The limited nature of this study, in a low number of study sites and a lack of consideration for temporal and seasonal variation, may not have been sufficient to establish definitive causal relationships between water quality, aquatic ecosystem conditions and macroinvertebrate communities at this stage. However the following general statements can be made to summarise the aquatic assessment:

  • Water quality at the impact sites was considered to be different to the control sites and parameters which were outside the ANZECC & ARMCANZ (2000) trigger values at impact sites (primarily EC, pH,
    NOx and dissolved nickel) were generally inside the triggers at control and recovery sites.
  • Although this did not seem to influence the presence of the known sensitive macroinvertebrate taxa, it was shown to be a likely cause of variation in the macroinvertebrate community composition at the
    impact sites. Further assessment of the toxicity of the discharge water is provided in GHD (2013).
  • Sediment analysis reported some elevated total metal concentrations at the impact sites (primarily nickel and zinc), although the bioavailability of these metals is unclear based on the sampling that has
    been undertaken.
  • Aquatic habitat across the study area was considered to be in a slightly to moderately modified condition and although there were some differences between impact and control, it was unclear the level
    of influence these variations may have on macroinvertebrate community composition.

Consideration could be given to improving overall ecosystem health of the discharge receiving aquatic habitat by:
– Removal and management of riparian weeds including Lantana.
– Improvement of flow through the systems in the aim of reducing sedimentation and sediment anoxia.’


My conclusions:

The EIS documentation provides grossly inadequate data for an operation of this scale. However, the information is sufficient to show that the current mining operation is causing serious levels of water
pollution and it currently fails to comply with its NSW EPA ‘Environmental Protection Licence’ (# 365). The current operation contaminates surface waters with salinity; elevated pH; nitrogen; zinc; nickel and a
large number of other water attributes.

The current operation also causes degradation to surface water ecosystems according to the macroinvertebrate data supplied by the GHD report. The EIS details the proposed increased in waste water discharges and this will probably cause a resulting increase in water pollution and degradation of aquatic ecosystems.

These issues are very serious and demand an urgent response.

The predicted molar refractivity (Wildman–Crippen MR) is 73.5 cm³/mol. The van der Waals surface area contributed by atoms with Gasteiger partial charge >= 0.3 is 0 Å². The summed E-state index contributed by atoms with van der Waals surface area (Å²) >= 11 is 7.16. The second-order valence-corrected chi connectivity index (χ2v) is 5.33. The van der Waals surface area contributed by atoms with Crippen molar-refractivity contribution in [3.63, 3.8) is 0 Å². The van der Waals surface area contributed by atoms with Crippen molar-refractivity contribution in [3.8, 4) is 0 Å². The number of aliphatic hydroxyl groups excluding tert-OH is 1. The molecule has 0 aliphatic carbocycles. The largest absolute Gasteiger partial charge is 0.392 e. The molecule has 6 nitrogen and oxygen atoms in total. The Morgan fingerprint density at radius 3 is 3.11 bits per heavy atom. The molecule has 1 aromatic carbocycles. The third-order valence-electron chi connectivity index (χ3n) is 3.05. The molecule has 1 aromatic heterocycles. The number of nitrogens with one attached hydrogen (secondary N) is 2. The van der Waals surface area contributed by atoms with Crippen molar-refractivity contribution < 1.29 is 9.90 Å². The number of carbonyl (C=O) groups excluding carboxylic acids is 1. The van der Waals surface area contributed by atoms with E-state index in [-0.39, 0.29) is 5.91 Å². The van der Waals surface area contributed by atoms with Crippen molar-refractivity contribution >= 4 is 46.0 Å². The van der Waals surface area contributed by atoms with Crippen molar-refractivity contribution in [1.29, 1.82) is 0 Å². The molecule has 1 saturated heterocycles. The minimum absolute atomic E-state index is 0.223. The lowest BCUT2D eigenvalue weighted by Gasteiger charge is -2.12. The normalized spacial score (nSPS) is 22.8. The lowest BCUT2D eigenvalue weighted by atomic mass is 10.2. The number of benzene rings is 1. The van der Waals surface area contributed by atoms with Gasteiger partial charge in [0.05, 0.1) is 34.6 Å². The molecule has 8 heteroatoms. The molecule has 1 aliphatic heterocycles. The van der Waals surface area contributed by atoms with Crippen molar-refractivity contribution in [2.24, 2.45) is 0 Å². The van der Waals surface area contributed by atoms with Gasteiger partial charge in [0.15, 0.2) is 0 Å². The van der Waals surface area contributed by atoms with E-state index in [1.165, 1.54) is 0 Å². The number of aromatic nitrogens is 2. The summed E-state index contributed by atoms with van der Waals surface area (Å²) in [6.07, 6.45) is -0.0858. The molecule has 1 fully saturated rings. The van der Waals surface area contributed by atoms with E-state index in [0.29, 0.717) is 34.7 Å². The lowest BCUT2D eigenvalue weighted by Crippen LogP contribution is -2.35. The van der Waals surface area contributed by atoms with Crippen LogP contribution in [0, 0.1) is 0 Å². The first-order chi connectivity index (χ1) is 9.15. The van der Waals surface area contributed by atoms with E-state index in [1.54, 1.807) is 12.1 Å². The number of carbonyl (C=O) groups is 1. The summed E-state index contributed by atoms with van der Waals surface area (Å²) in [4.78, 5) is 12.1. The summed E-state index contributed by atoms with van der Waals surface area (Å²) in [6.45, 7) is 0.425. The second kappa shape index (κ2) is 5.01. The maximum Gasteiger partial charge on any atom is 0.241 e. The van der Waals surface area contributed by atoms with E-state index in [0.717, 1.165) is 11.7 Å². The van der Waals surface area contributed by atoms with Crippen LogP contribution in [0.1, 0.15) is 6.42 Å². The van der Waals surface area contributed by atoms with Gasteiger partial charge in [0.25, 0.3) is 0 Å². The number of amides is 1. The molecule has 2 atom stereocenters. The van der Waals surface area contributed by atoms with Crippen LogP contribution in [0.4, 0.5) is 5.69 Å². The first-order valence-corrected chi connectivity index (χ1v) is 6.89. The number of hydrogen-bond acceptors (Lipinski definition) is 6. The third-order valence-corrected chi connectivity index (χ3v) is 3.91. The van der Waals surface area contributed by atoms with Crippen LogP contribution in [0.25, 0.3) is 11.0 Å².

I repeat my concerns that the information on surface water chemistry and ecology is inadequate. In my opinion it fails to meet the Director General’s Requirements (DGR’s) for the EIS. The Director General’s
Environmental Assessment Requirements “SSD-5144” issued 20 March 2012.

These assessment requirements include (under ‘General Requirements’ – see dot-point 4):

  • Detailed assessment of the key issues specified below, and any other significant issues identified in this risk assessment, which includes: a description of the existing environment, usinq sufficient baseline data;
  • In particular, a single mid-winter round of macroinvertebrate sampling of stream macroinvertebrates, lacking spatial or temporal replication (with resulting very low statistical power) epitomises the inadequacies of ‘baseline data’ provided for this EIS.
  • In my profession of water science such data wouldbe unpublishable. If data of this standard was submitted to a quality scientific journal in this field, it is my opinion that it would be rejected. For such an important development it is my expectation that the data collected should meet all DGR’s and be of publishable quality in professional industry journals.
  • I recommend that further macroinvertebrate and water chemistry sampling be conducted of a standard that is scientifically rigorous and would be of publishable quality. Water pollution and ecological damage from the existing coal mine is a major issue and it is not possible to form a strong conclusion about the impact of the existing coal mine, let alone make an assessment of future impacts in the absence of ‘sufficient baseline data’ for this key issue.


In my opinion the macroinvertebrate and water chemistry survey needs to include more sampling sites and be repeated on several occasions. At each site replicated quantitative species-level macroinvertebrate data needs to be collected. The study should include multiple clean reference sampling sites (for invertebrates and water chemistry) located in naturally vegetated local catchments to provide a detailed set of ‘reference’ data to compare with the coal mine affected sites, particularly the sites below the waste water discharge. This sampling needs to include all metals and other water quality attributes that are also reported in the other GHD report in Appendix P (‘Existing Water Quality Assessment Mandalong Mine Access Site Cooranbong Entry Site.’) and also conduct further assessment of sediment chemistry (as ‘Macroinvertebrate and Aquatic Ecology Report – Cooranbong’).